Today, March 21st, is the World Down Syndrome Day. A day all about recognising how unique those with the condition are. It is by recognising the contributions they can make to the world, and how much they can really achieve, that we can reduce the stigma surrounding disability.

 

 

Down Syndrome International encourages people across the globe to choose activities and events that will raise awareness of what Down Syndrome is, what it means to have the condition, and how people with Down Syndrome play a vital role in our lives.

 

By understanding the issues those with Down Syndrome face in everyday life, and recognising the steps people can take to help them realise their full potential, a real difference can be made to enrich the lives of those with the condition.

 

Today, as the  World Down Syndrome Day reached its 12th birthday, we hope where the voice of people with Down Syndrome, and those who work and live with them, will grows louder.

 

So, let’s celebrate this day with some amazing videos.

 

 

 

 

 

 

 

For any other travel advice or guidance, feel free to contact us and to learn more about our active accessible holidays, click here.

Disabled holidays: 599 pounds per person

Disabled holidays

Disabled Holidays www.seable.co.uk

Disabled Holidays www.seable.co.uk

Come on holiday in Sicily for just 599 pounds per person.
We are taking last bookings for the next season May-October.

We are offering great holidays starting from 599 pounds per person included accessible accommodation, accessible transport, accessible excursions and chaperone. 

The offer will end on the 10th of May, so get in touch to find out more. 

You can call on 0207 7494866 

Our holiday service includes arranging wheelchair assistance at the airport, transfers in wheelchair adapted vehicles, mobility equipment hire, guaranteed adapted rooms at time of booking for disabled people.

You can also book your disabled holiday here: http://www.seable.co.uk/contact

Seable offers accessible activities, naturalistic excursions and gastronomic delights to the sighted and visually impaired, partially blind, totally blind, wheelchair users and physically impaired holidaymakers: seable.co.uk

Disabled holidays http://blog.seable.co.uk/holidays-for-wheelchair-users-and-physically-impaired/disabledholidays

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Disabled jobseekers: Jobs for disabled people with Evenbreak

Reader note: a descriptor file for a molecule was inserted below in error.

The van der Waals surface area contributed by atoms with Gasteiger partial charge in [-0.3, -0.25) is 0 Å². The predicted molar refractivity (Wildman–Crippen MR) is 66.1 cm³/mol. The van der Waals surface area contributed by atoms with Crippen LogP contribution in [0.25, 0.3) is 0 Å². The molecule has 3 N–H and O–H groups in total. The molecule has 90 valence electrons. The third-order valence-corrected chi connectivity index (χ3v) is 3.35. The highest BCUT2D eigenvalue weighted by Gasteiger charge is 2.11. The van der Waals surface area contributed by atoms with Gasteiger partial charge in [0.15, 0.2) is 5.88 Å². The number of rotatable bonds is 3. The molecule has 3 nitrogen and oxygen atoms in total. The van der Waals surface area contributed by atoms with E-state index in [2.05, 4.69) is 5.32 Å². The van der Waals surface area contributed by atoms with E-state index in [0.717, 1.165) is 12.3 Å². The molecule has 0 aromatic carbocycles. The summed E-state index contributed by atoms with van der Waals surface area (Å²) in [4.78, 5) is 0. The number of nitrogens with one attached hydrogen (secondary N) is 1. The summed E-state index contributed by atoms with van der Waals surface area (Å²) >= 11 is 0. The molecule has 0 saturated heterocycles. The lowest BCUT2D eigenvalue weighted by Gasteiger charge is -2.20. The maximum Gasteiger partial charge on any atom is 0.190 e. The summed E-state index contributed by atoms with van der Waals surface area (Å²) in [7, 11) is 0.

disabled jobseekers

disabled jobseekers – Jobs for disabled people

Disabled jobseekers look no further

We are proud to spread the word for Evenbreak, a not-for-profit social enterprise, was formed to achieve three aims:

  • To help inclusive employers attract more talented disabled people;
  • To help disabled jobseekers find work with employers who will value their skills;
  • To promote the business benefits of employing disabled people.

With Evenbreak, inclusive employers can be confident that they will attract additional disabled candidates than they will attract from other media. Disabled jobseekers can be confident that employers who have chosen to place their vacancies on this site are serious about looking beyond their disabilities to identify what skills they have to offer.

Evenbreak was founded and is run by a disabled businesswoman. Jane was a finalist in the Stelios Disabled Entrepreneurs Award 2008, and has personal experience of employing many disabled people, learning so much about the value they bring to a business. Also, as a disabled person herself (a degenerative spinal condition that restricts her ability to sit or walk, meaning she runs Evenbreak lying down with a laptop suspended above her) she knows how important staying in work is – not just for the income, but also for the self-esteem, dignity, feeling of being useful and having a purpose it brings.

Evenbreak is run by disabled people, for disabled people. As a social enterprise we are keen to promote a positive image of disabled people in employment, and any surplus income will fund positive publicity campaigns promoting the benefits of employing disabled people, to balance out some of the current negative, and inaccurate, portrayals of disabled people in the media.